This best-selling text is a succinct guide to thinking critically and writing precisely about film. Both an introduction to film study and a practical writing guide, this brief text introduces students to film terms and the major film theories, enabling them to write more critically. With numerous student and professional examples along the way, this engaging and practical guide progresses from taking notes and writing first drafts to creating polished essays and comprehensive research projects. Moving from movie reviews to theoretical and critical essays, the text demonstrates how an analysis of a film becomes more subtle and rigorous as part of a compositional process.
Stand Out of Our Light by
Publication Date: 2018-05-31
Former Google advertising strategist, now Oxford-trained philosopher James Williams launches a plea to society and to the tech industry to help ensure that the technology we all carry with us every day does not distract us from pursuing our true goals in life. As information becomes ever more plentiful, the resource that is becoming more scarce is our attention. In this 'attention economy', we need to recognise the fundamental impacts of our new information environment on our lives in order to take back control. Drawing on insights ranging from Diogenes to contemporary tech leaders, Williams's thoughtful and impassioned analysis is sure to provoke discussion and debate. Williams is the inaugural winner of the Nine Dots Prize, a new Prize for creative thinking that tackles contemporary social issues. This title is also available as Open Access.
Network propaganda : manipulation, disinformation, and radicalization in American politics by
Publication Date: 2018
Is social media destroying democracy? Are Russian propaganda or "Fake news" entrepreneurs on Facebook undermining our sense of a shared reality? A conventional wisdom has emerged since the election of Donald Trump in 2016 that new technologies and their manipulation by foreign actors played a decisive role in his victory and are responsible for the sense of a "post-truth" moment in which disinformation and propaganda thrives. Network Propaganda challenges that received wisdom through the most comprehensive study yet published on media coverage of American presidential politics from the start of the election cycle in April 2015 to the one year anniversary of the Trump presidency. Analysing millions of news stories together with Twitter and Facebook shares, broadcast television and YouTube, the book provides a comprehensive overview of the architecture of contemporary American political communications. Through data analysis and detailed qualitative case studies of coverage of immigration, Clinton scandals, and the Trump Russia investigation, the book finds that the right-wing media ecosystem operates fundamentally differently than the rest of the media environment. The authors argue that longstanding institutional, political, and cultural patterns in American politics interacted with technological change since the 1970s to create a propaganda feedback loop in American conservative media. This dynamic has marginalized centre-right media and politicians, radicalized the right wing ecosystem, and rendered it susceptible to propaganda efforts, foreign and domestic. For readers outside the United States, the book offers a new perspective and methods for diagnosing the sources of, and potential solutions for, the perceived global crisis of democratic politics.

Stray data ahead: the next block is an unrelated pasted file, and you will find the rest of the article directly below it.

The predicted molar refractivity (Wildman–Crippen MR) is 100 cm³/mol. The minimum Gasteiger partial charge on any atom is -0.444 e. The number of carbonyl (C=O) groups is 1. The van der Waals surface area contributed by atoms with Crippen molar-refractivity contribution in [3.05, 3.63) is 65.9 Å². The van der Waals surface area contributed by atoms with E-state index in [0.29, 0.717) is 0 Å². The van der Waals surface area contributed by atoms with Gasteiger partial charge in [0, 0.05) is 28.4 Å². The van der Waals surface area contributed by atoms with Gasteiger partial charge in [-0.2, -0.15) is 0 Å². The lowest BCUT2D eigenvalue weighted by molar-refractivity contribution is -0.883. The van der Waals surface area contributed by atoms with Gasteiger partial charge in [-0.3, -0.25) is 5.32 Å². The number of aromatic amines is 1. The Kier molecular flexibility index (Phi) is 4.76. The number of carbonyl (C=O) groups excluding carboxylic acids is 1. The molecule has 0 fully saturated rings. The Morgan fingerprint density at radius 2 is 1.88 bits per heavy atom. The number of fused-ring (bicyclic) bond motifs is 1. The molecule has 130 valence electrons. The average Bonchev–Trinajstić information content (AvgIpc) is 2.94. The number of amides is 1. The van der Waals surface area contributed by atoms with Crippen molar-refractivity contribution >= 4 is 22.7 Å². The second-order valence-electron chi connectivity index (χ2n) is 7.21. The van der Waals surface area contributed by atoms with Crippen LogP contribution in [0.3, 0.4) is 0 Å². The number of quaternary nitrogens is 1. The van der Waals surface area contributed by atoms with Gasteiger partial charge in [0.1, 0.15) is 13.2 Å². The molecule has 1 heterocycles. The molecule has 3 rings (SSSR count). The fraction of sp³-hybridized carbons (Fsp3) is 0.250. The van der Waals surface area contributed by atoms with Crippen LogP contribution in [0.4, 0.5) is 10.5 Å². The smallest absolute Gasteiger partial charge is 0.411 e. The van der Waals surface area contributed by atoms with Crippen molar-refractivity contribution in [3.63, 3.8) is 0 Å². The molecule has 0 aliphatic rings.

Publication Date: 2020-02-14
This "well-researched, nuanced" study of the rise of social media activism explores how marginalized groups use Twitter to advance counter-narratives, preempt political spin, and build diverse networks of dissent. (Ms.) The power of hashtag activism became clear in 2011, when #IranElection served as an organizing tool for Iranians protesting a disputed election and offered a global audience a front-row seat to a nascent revolution. Since then, activists have used a variety of hashtags, including #JusticeForTrayvon, #BlackLivesMatter, #YesAllWomen, and #MeToo to advocate, mobilize, and communicate. In this book, Sarah Jackson, Moya Bailey, and Brooke Foucault Welles explore how and why Twitter has become an important platform for historically disenfranchised populations, including Black Americans, women, and transgender people. They show how marginalized groups, long excluded from elite media spaces, have used Twitter hashtags to advance counternarratives, preempt political spin, and build diverse networks of dissent. The authors describe how such hashtags as #MeToo, #SurvivorPrivilege, and #WhyIStayed have challenged the conventional understanding of gendered violence; examine the voices and narratives of Black feminism enabled by #FastTailedGirls, #YouOKSis, and #SayHerName; and explore the creation and use of #GirlsLikeUs, a network of transgender women. They investigate the digital signatures of the "new civil rights movement"--the online activism, storytelling, and strategy-building that set the stage for #BlackLivesMatter--and recount the spread of racial justice hashtags after the killing of Michael Brown in Ferguson, Missouri, and other high-profile incidents of killings by police. Finally, they consider hashtag created by allies, including #AllMenCan and #CrimingWhileWhite.